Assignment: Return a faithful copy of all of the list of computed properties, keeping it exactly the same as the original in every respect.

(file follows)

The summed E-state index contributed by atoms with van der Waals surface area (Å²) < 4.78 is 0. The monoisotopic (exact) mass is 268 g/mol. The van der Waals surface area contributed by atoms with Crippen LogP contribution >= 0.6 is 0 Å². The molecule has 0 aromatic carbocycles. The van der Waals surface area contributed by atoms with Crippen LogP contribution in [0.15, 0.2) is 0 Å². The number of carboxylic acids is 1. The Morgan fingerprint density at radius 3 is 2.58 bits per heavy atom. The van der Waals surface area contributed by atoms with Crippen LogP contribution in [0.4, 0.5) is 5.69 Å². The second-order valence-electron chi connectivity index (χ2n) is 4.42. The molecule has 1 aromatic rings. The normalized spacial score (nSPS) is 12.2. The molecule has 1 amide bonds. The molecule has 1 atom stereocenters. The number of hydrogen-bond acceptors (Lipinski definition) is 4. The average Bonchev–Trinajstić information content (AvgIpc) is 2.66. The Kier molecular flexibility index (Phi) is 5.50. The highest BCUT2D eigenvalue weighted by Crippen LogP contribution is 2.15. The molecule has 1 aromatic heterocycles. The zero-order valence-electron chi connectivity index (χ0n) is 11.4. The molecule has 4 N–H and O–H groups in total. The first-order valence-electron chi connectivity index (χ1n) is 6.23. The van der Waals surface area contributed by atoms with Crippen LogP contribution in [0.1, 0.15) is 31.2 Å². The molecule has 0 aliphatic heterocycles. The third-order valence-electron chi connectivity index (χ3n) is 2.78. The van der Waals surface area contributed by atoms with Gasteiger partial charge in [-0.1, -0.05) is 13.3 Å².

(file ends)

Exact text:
The summed E-state index contributed by atoms with van der Waals surface area (Å²) < 4.78 is 0. The monoisotopic (exact) mass is 268 g/mol. The van der Waals surface area contributed by atoms with Crippen LogP contribution >= 0.6 is 0 Å². The molecule has 0 aromatic carbocycles. The van der Waals surface area contributed by atoms with Crippen LogP contribution in [0.15, 0.2) is 0 Å². The number of carboxylic acids is 1. The Morgan fingerprint density at radius 3 is 2.58 bits per heavy atom. The van der Waals surface area contributed by atoms with Crippen LogP contribution in [0.4, 0.5) is 5.69 Å². The second-order valence-electron chi connectivity index (χ2n) is 4.42. The molecule has 1 aromatic rings. The normalized spacial score (nSPS) is 12.2. The molecule has 1 amide bonds. The molecule has 1 atom stereocenters. The number of hydrogen-bond acceptors (Lipinski definition) is 4. The average Bonchev–Trinajstić information content (AvgIpc) is 2.66. The Kier molecular flexibility index (Phi) is 5.50. The highest BCUT2D eigenvalue weighted by Crippen LogP contribution is 2.15. The molecule has 1 aromatic heterocycles. The zero-order valence-electron chi connectivity index (χ0n) is 11.4. The molecule has 4 N–H and O–H groups in total. The first-order valence-electron chi connectivity index (χ1n) is 6.23. The van der Waals surface area contributed by atoms with Crippen LogP contribution in [0.1, 0.15) is 31.2 Å². The molecule has 0 aliphatic heterocycles. The third-order valence-electron chi connectivity index (χ3n) is 2.78. The van der Waals surface area contributed by atoms with Gasteiger partial charge in [-0.1, -0.05) is 13.3 Å².